“It’s not as if we have been knocked out,” Andrés Iniesta said, but it was exactly as if they had been knocked out.
Defeated for the first time at a European Championship in 12 years and one day, it was as if Spain watched the title they came to defend slip through their fingers bit by bit, somehow not fully aware of what was happening until it had happened. Nikola Kalinic’s flick, Sergio Ramos’s saved penalty, Ivan Perisic’s finish, and it had gone.
At the end of Spain’s 2-1 defeat against Croatia in Bordeaux, the players departed heads down, defeated. Vicente del Bosque was asked how the dressing room was. “Silent,” he said. “It hurts to lose this. We had it in our hands.”
“It” was more than just the game. The coach had warned against euphoria, insisting: “Football punishes those who are not humble.” Spain had been the tournament’s outstanding performers so far and it was impossible not to look at the path laid out before them and think that this was a team that could hardly fail to reach the semi-finals or beyond. The euphoria was natural enough; now, suddenly, it had vanished. When Perisic scored, the confidence was gone. So much so that it was as if any chance had gone, too.
Two passes, 80 yards and everything changed; everything seemed different. The entire tournament does. Victories against the Czech Republic and Turkey felt hollow now, the apparent certainties had gone. They were replaced by doubts: David de Gea, finally made the country’s No1 but hugely disappointing here, was one. Fitness was another. “Tiredness is no excuse,” Ramos said, but it may be part of the explanation. No players have played as much football this season as Spain’s; no players have played as much at this tournament, either.
That Spain had made no changes at all, fielding the same team for a third successive game, was logical enough. It seemed to express the seriousness with which a coach, who was aware of how its outcome would affect the draw, was taking the game; no concessions made. Yet that seriousness was not always replicated on the pitch, where Spain were beaten by a Croatia team that made five changes and was without Luka Modric. “Croatia B”, one columnist pointedly called them.
It is not just that stronger teams await Spain, it is that the very strongest do. Instead of a third-placed team, followed by Switzerland or Poland and then a semi-final which, however the combinations work out, they would be overwhelming favourites to win, Spain now face Italy. And that’s just the start. There is the prospect, perhaps even the probability, of a run that reads: Italy, Germany, France. As one newspaper put it, they had “crossed to the dark side”. Del Bosque admitted: “It’s not the path we wanted.”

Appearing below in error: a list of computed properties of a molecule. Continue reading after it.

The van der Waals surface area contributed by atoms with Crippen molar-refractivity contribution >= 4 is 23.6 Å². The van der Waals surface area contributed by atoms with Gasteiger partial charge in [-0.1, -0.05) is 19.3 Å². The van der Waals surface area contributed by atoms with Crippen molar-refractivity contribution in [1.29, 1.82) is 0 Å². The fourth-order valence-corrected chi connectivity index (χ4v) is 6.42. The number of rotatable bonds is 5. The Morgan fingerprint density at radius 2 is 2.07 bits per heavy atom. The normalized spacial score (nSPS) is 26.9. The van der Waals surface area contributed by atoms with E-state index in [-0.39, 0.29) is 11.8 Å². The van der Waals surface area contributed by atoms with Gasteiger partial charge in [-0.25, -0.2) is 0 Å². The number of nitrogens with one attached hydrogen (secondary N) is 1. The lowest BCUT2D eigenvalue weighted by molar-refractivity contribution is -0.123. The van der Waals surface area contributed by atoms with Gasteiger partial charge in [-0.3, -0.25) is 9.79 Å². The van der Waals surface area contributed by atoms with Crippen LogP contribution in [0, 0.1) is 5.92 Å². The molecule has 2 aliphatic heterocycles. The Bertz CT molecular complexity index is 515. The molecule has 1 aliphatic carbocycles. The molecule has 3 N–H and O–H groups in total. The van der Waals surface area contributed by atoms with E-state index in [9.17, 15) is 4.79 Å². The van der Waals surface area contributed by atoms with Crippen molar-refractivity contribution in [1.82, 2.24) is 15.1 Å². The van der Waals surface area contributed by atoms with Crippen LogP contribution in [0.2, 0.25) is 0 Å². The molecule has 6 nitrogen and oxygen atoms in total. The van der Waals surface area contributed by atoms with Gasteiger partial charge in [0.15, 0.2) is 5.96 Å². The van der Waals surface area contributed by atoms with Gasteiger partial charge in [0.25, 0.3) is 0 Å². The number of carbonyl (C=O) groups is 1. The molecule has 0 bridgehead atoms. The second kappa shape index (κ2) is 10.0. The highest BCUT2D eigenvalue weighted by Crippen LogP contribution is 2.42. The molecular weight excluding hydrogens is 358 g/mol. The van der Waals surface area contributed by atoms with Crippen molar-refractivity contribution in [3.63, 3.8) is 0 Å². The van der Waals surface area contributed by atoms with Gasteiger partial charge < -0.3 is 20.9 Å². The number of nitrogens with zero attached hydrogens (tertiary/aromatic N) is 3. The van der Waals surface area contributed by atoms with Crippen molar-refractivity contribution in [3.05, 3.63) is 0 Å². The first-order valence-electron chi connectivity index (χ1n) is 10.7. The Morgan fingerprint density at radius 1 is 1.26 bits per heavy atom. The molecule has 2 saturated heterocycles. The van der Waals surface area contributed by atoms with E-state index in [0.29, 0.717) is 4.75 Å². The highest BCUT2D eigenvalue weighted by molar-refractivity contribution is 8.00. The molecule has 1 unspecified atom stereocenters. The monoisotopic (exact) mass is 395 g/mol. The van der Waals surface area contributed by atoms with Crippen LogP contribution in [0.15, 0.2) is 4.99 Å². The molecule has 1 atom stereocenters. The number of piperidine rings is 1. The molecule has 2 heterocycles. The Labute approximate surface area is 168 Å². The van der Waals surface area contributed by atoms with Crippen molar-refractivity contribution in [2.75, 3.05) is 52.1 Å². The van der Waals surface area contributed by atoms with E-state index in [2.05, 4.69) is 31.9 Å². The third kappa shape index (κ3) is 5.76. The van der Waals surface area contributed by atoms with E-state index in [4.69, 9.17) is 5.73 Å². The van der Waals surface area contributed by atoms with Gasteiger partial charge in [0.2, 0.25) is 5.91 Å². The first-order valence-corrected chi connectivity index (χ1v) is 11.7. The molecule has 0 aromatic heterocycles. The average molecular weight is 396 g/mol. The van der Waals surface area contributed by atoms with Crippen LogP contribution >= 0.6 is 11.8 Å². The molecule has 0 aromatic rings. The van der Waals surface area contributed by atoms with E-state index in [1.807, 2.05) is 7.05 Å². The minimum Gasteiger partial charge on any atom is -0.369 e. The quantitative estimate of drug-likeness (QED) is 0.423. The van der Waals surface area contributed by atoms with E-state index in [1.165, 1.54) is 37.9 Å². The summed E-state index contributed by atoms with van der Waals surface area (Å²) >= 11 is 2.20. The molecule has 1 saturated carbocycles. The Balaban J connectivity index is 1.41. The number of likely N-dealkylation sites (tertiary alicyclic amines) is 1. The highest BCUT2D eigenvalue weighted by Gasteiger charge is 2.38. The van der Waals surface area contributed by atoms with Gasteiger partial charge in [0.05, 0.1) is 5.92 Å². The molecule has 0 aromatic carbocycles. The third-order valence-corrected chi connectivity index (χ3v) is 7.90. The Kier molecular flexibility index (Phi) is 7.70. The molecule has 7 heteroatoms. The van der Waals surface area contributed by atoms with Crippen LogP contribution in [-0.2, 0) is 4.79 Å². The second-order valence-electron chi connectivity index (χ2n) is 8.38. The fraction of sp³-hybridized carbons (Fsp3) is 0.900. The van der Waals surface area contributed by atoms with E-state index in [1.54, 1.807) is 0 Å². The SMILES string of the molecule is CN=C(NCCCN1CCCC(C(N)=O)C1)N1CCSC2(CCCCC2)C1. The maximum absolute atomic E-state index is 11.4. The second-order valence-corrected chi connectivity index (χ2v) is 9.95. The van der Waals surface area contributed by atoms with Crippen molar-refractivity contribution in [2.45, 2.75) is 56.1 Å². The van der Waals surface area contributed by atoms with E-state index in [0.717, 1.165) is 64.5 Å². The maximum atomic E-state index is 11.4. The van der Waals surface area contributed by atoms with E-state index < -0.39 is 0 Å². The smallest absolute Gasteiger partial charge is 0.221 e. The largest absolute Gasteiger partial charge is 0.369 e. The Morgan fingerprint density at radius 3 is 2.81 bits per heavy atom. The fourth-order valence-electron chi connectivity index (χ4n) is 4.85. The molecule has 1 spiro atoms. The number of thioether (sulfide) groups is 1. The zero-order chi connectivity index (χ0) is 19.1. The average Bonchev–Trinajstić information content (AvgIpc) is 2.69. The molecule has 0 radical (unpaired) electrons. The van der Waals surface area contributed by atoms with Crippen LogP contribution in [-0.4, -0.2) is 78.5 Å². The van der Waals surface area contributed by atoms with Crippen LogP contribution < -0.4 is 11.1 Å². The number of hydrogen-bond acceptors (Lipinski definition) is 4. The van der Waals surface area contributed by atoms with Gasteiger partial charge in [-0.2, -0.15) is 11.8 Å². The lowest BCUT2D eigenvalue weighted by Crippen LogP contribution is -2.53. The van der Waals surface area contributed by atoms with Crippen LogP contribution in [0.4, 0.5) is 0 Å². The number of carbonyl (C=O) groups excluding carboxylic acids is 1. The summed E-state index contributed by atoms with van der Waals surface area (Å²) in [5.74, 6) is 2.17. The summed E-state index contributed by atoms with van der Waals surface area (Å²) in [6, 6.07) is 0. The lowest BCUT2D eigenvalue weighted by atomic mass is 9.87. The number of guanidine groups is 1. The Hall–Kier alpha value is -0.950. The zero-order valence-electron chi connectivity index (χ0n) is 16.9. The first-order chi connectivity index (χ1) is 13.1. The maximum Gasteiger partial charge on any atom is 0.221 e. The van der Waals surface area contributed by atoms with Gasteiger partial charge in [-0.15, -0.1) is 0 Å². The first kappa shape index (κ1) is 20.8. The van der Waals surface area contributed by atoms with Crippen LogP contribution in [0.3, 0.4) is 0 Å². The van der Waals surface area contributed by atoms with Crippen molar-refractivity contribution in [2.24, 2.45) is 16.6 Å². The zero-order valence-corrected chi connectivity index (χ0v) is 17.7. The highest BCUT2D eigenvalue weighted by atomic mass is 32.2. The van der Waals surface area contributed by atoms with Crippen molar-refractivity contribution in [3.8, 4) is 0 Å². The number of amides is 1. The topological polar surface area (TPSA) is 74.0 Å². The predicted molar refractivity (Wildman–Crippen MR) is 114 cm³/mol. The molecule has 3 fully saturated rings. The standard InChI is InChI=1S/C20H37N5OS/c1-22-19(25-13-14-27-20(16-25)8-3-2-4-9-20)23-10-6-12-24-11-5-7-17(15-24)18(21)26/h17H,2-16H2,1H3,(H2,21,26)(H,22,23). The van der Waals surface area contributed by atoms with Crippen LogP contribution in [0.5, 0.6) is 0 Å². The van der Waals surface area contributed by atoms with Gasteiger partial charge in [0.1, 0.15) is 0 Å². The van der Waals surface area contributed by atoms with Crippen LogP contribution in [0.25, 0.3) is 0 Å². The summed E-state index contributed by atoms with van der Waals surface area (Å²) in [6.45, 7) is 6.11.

And, when all else was stripped away, that was the point. “We’re still in the competition,” Del Bosque added.
Nolito went down the same route. “We haven’t been knocked out,” he insisted, even though no one said they had been. It was a message Spain’s players kept repeating as they departed the Stade de Bordeaux, as if they sought to convince themselves. And somehow it didn’t convince. Spain went through to the next phase, yet the sensation was that this is over now.
No one could get Italy out of their minds – Italy were not pleased about it either, incidentally – and, even if they could, Germany and France took their place. “In theory that half of the draw has the stronger teams,” Iniesta admitted. In theory.
A glance at Croatia’s fixtures was cruel: “let’s see what you could have won”. And it had finally escaped their grasp in the 87th minute, after an earlier penalty miss from Ramos. Del Bosque called it the kind of slip that Spain “should not allow” with the result in their favour. He also said penalties are a question of confidence and that the manager should not interfere. Perhaps he should: Ramos’s poor spot-kick means Spain have missed 43% of their penalties under him; there have been nine different takers, six of whom have missed.
Here, Cesc Fàbregas was in line, Iniesta too, but Ramos said he was confident, and took it. Over on the touchline, his Real Madrid team-mate Modric alerted his countrymen of Ramos’s likely intentions. Long after the game ended, the pair stood in the doorway of the dressing room chatting as players departed. Croatia’s squad will now believe that they have a unique opportunity in France; Spain’s players came past defeated.
The good news is that instead of playing in Lens on Saturday they now move to Paris on Monday, two more days to prepare and forget this, to clear their minds. Or maybe to chew it over, for it to eat away at them.
On Wednesday, the doors to their Ile de Ré training camp were closed for the first time. “We need to recover mentally and physically, lift ourselves up,” Del Bosque had said. This was not the usual discourse of a team that had made it through to the next round with a game to spare.
“The dressing room is gutted, very down after the defeat,” Nolito said and there was something telling in the way he framed things. “Now we have a potentially more difficult game on Monday but we are still Spain and we have to remember that,” he added. “It was a strange game. At the end you can’t help thinking that the draw is enough; then they get the second goal and it leaves you devastated. But we have to go on. We have no choice.”
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